Libya Air Force conducts airstrikes on Tripoli’s last functioning airport


The Libyan Air Force has conducted airstrikes on Mitiga International Airport, located in an eastern suburb of the capital city of Tripoli.

The strikes targeted the runway of the city's last functioning airport without damaging it, but caused some destruction to nearby civilian homes.

All internal and international flights were temporarily diverted to the Misrata airport, but later resumed at Maitiga, which is currently held by a terrorist group named Libya Dawn.

Libyan Air Force commander brigadier general Saqr al-Jarrushi was reported by Xinhua as saying that the airstrikes were aimed to cut off 'terrorist force Libya Dawn' from supplies.

"The strikes targeted the runway of the city's last functioning airport without damaging it, but caused some destruction to nearby civilian homes."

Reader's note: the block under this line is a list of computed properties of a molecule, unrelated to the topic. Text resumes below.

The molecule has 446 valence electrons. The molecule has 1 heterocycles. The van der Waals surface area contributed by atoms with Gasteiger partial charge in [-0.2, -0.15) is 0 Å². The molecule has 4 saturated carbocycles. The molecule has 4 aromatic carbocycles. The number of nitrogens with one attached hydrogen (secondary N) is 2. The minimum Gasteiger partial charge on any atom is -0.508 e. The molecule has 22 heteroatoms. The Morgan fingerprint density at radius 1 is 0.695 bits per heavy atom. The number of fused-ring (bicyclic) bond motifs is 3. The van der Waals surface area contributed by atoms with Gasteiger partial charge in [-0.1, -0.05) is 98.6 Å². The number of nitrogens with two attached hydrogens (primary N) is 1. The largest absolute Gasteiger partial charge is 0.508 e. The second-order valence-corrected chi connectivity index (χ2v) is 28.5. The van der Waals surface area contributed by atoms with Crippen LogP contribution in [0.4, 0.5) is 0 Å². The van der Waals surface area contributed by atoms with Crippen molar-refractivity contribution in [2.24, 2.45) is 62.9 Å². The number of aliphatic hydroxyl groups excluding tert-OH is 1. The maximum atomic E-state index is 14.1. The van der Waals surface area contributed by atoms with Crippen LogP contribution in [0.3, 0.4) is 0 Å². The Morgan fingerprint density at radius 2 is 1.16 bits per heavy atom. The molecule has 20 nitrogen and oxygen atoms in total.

The Libyan fighter jets have fully secured western and eastern sky of Libya, and plans to bomb ports in Sirte, Misrata and Zuwarah to draw out the militants, al-Jarrushi added.

Tripoli Supreme Security Committee head Hashim Beshr was quoted by The News York Times as saying that a Russian-built MiG fighter jet dropped two bombs in a bid to hit a main runway, but they landed closer to the airport wall.

At least two civilians were killed and some nearby houses were damaged, Beshr noted.

Libya Dawn, which comprises the militia from the city of Misurata as well as both moderate and extremist militant groups, called the airstrikes a 'provocative' move by foreign-backed forces, BBC News reported.

Libya moved civilian flights to Mitiga after Tripoli International Airport was damaged due to fierce fighting between state-backed fighters and Libya Dawn in July and August.

The country has experienced a drastic escalation of violence after the 2011 uprising that overthrew the regime of former dictator Muammar al-Gaddafi.

Meanwhile, Libyan Prime Minister Omar al-Hassi told BBC News that the government had been open to talks with militias but would now be pursuing a policy of war.

He said: "We are now facing an enemy that has a lot of weapons and has support from regional powers and unfortunately elsewhere in the world who are providing them with weapons and experts."

Defence Technology